“I never thought of myself as an outsider. Because outside of what? You would have to give advantage to this space where you’re not, to think of it as sovereign because you’re not there. I was always in the center of where I needed to be.” Aleksander Hemon on writing his new book.
Why should a college student major in English? It’s a question with hundreds of answers, but one of the most common is that reading, more so than other activities, makes you a better person. It sharpens your mind and hones your sense of morality. But what if this comforting idea — as close as you can get to a conviction held by all writers — has little to no basis in reality?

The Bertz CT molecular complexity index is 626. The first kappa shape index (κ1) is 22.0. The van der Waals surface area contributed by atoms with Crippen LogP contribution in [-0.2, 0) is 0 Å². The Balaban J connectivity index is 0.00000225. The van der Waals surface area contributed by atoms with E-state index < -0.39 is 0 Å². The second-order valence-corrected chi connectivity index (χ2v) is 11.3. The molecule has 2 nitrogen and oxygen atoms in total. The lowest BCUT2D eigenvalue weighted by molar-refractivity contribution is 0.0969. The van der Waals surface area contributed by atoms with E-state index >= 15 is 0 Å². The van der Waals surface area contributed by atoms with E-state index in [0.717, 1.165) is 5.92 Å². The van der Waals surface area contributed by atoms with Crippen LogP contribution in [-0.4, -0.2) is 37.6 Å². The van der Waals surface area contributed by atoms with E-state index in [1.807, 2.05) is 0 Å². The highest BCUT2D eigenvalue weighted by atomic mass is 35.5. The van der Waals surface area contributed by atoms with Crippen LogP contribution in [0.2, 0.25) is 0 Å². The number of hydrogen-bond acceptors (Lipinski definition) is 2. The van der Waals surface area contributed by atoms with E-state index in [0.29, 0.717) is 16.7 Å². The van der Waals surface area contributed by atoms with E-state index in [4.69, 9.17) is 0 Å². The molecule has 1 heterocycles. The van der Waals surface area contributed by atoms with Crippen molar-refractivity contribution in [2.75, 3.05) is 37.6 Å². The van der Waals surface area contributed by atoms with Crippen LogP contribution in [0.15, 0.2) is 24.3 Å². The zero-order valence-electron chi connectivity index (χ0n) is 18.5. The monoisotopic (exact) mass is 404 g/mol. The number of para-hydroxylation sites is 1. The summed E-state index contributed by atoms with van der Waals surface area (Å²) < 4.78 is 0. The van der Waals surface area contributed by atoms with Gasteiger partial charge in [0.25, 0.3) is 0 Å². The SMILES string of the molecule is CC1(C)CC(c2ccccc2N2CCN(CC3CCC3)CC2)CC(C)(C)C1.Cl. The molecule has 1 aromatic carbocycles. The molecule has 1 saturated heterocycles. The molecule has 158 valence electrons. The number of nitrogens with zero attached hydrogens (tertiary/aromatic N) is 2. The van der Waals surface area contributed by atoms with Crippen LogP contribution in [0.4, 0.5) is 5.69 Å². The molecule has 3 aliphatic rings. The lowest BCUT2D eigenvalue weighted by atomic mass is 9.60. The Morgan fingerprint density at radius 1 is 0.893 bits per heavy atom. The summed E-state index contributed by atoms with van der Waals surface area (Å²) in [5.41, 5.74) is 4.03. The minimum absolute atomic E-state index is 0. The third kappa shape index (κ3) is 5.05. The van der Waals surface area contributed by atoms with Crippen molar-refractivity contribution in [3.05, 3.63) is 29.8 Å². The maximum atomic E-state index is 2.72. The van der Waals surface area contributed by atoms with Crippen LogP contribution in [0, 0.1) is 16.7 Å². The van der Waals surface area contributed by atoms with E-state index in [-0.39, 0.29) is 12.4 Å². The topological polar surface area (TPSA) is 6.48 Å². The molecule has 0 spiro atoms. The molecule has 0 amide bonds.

“You have a hard time imagining how the things you’ve experienced or discovered, which seem abjectly personal, could be of use to another writer. You’re aware that you can follow every single rule in the book, and still write a crappy story.” The Preservationist author Justin Kramon grapples with the idea of teaching writing to college students.
The semiotics-department backdrop to Jeffrey Eugenides’s new novel, The Marriage Plot, seems to have sparked a new mode of confessional writing. But Theorists are so seductive because they are, themselves, essentially literary.